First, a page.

The primacy of trust in the social networks and livelihoods of women agro-entrepreneurs in Northern Tanzania
AbstractThis paper describes the primacy of trust in the social networks and livelihoods of rural Tanzanian women engaged in agro-entrepreneurial activity. The importance of trust emerged from a study of the “who you know” social and economic network knowledge systems of these enterprising women in Moshi, Tanzania and the role cell phones play within their networks. The nature of the women’s agricultural businesses
and their perceptions of the characteristics of women business leaders and cooperative group members were also studied. The objective of the study was to identify opportunities for developing innovative cellphone-based applications that link smallscale farmers and other entrepreneurs to markets, thus enabling these entrepreneurs to utilize, strengthen and expand their social and economic networks. A complementary goal was to identify the characteristics of women who are likely to successfully champion new entrepreneurial ventures. Three data collection techniques were employed: (1) a Personal Digital Assistant (PDA) survey, (2) structured interviews; and (3) focus group interviews. There were 26 women participants in this network study - all living in multi-ethnic areas in, or near, the town of Moshi. Each participant was the proprietor of a stall selling agricultural products in one of the three town markets. A total of 92 relationships were described by these 26 women. The majority of the women primarily used cell phones in their business communication and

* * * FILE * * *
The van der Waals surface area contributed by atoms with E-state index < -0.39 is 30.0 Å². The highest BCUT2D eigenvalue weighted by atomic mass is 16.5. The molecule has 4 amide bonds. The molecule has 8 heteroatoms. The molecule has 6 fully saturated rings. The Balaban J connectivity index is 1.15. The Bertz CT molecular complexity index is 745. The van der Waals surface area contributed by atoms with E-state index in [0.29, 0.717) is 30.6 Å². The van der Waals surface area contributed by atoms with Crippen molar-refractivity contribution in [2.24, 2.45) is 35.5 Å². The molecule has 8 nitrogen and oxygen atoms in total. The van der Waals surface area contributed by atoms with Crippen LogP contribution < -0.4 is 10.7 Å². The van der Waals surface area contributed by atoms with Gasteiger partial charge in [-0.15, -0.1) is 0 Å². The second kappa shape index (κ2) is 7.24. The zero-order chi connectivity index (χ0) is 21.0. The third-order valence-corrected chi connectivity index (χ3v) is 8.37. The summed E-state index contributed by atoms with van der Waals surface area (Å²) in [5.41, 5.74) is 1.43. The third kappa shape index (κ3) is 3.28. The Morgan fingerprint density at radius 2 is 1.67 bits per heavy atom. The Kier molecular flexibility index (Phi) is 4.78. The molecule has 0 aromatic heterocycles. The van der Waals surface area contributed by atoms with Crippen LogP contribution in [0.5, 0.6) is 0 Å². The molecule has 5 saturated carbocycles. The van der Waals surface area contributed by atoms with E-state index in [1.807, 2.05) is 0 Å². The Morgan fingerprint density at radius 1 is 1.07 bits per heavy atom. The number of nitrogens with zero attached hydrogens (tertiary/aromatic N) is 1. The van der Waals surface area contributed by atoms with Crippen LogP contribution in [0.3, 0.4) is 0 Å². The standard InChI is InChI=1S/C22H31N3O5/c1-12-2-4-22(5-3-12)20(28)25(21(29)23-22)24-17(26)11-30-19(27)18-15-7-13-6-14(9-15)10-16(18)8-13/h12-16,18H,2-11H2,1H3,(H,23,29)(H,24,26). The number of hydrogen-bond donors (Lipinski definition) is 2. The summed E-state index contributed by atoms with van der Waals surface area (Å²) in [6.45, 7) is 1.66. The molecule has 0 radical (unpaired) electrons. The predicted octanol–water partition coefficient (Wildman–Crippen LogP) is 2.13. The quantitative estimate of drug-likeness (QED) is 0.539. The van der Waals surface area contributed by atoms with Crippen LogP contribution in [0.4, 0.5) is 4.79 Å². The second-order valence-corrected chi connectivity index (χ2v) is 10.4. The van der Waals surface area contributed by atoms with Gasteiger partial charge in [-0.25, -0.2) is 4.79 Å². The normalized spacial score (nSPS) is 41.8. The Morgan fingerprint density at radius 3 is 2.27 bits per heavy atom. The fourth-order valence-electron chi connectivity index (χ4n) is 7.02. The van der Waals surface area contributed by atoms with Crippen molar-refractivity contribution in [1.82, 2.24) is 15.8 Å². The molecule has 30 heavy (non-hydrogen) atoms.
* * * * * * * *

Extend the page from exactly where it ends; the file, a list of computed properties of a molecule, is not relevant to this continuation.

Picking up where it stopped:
considered cell phones crucial to their businesses. The women valued long-term relationships with over 70% of the business relationships described by the women having lasted for more than one year. The study revealed that these relationships were based very strongly on trust and respect. This primacy of trust in these networks was further validated by the individual interviews and focus group discussions. Loyalty and the maintenance of inter-personal relationships are more important than price in these women’s business-related decision-making. The findings suggest the importance of building trust while expanding “who you know” networks to create social and economic capital in rural African communities. The pervasiveness and importance of cell phones in these communities raises the possibility of employing this technology to create value by harnessing social capital and expanding social networks. An entrepreneurial venture called WishVast emerged from this study and is described in this paper. WishVast is a cellphone-based system that allows individuals to interact within an expanded, geographically dispersed social network – and as a
result, it enables traditionally isolated individuals to connect, communicate and coordinate with a large number of potential clients.
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